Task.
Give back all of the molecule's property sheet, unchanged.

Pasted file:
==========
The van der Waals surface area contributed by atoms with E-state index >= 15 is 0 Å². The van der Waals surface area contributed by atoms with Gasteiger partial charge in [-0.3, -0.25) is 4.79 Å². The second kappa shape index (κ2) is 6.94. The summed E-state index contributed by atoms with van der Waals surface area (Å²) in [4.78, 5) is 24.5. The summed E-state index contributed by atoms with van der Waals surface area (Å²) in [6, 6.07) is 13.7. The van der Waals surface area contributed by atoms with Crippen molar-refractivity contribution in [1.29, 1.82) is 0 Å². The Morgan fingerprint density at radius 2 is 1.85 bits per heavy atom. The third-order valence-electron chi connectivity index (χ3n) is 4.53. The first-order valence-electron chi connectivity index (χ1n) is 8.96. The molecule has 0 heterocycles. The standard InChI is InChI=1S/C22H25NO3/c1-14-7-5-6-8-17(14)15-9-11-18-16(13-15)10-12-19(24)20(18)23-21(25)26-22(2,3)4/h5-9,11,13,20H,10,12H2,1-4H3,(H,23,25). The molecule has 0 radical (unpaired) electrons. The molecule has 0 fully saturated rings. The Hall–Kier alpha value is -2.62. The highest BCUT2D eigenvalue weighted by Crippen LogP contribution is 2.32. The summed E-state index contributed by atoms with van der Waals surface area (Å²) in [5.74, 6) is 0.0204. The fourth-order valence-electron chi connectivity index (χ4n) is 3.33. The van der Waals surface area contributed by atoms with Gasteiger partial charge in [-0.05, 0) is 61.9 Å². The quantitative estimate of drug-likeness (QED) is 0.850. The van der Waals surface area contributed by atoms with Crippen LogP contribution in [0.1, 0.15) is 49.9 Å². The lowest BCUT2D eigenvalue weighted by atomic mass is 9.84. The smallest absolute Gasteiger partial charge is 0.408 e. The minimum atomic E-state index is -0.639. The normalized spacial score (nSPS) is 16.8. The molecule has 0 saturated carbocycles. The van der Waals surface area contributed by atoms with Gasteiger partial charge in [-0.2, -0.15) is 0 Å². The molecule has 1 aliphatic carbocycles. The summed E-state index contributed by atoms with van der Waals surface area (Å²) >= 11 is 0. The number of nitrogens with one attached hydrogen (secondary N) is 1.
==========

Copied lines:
The van der Waals surface area contributed by atoms with E-state index >= 15 is 0 Å². The van der Waals surface area contributed by atoms with Gasteiger partial charge in [-0.3, -0.25) is 4.79 Å². The second kappa shape index (κ2) is 6.94. The summed E-state index contributed by atoms with van der Waals surface area (Å²) in [4.78, 5) is 24.5. The summed E-state index contributed by atoms with van der Waals surface area (Å²) in [6, 6.07) is 13.7. The van der Waals surface area contributed by atoms with Crippen molar-refractivity contribution in [1.29, 1.82) is 0 Å². The Morgan fingerprint density at radius 2 is 1.85 bits per heavy atom. The third-order valence-electron chi connectivity index (χ3n) is 4.53. The first-order valence-electron chi connectivity index (χ1n) is 8.96. The molecule has 0 heterocycles. The standard InChI is InChI=1S/C22H25NO3/c1-14-7-5-6-8-17(14)15-9-11-18-16(13-15)10-12-19(24)20(18)23-21(25)26-22(2,3)4/h5-9,11,13,20H,10,12H2,1-4H3,(H,23,25). The molecule has 0 radical (unpaired) electrons. The molecule has 0 fully saturated rings. The Hall–Kier alpha value is -2.62. The highest BCUT2D eigenvalue weighted by Crippen LogP contribution is 2.32. The summed E-state index contributed by atoms with van der Waals surface area (Å²) in [5.74, 6) is 0.0204. The fourth-order valence-electron chi connectivity index (χ4n) is 3.33. The van der Waals surface area contributed by atoms with Gasteiger partial charge in [-0.05, 0) is 61.9 Å². The quantitative estimate of drug-likeness (QED) is 0.850. The van der Waals surface area contributed by atoms with Crippen LogP contribution in [0.1, 0.15) is 49.9 Å². The lowest BCUT2D eigenvalue weighted by atomic mass is 9.84. The smallest absolute Gasteiger partial charge is 0.408 e. The minimum atomic E-state index is -0.639. The normalized spacial score (nSPS) is 16.8. The molecule has 0 saturated carbocycles. The van der Waals surface area contributed by atoms with Gasteiger partial charge in [-0.2, -0.15) is 0 Å². The molecule has 1 aliphatic carbocycles. The summed E-state index contributed by atoms with van der Waals surface area (Å²) >= 11 is 0. The number of nitrogens with one attached hydrogen (secondary N) is 1.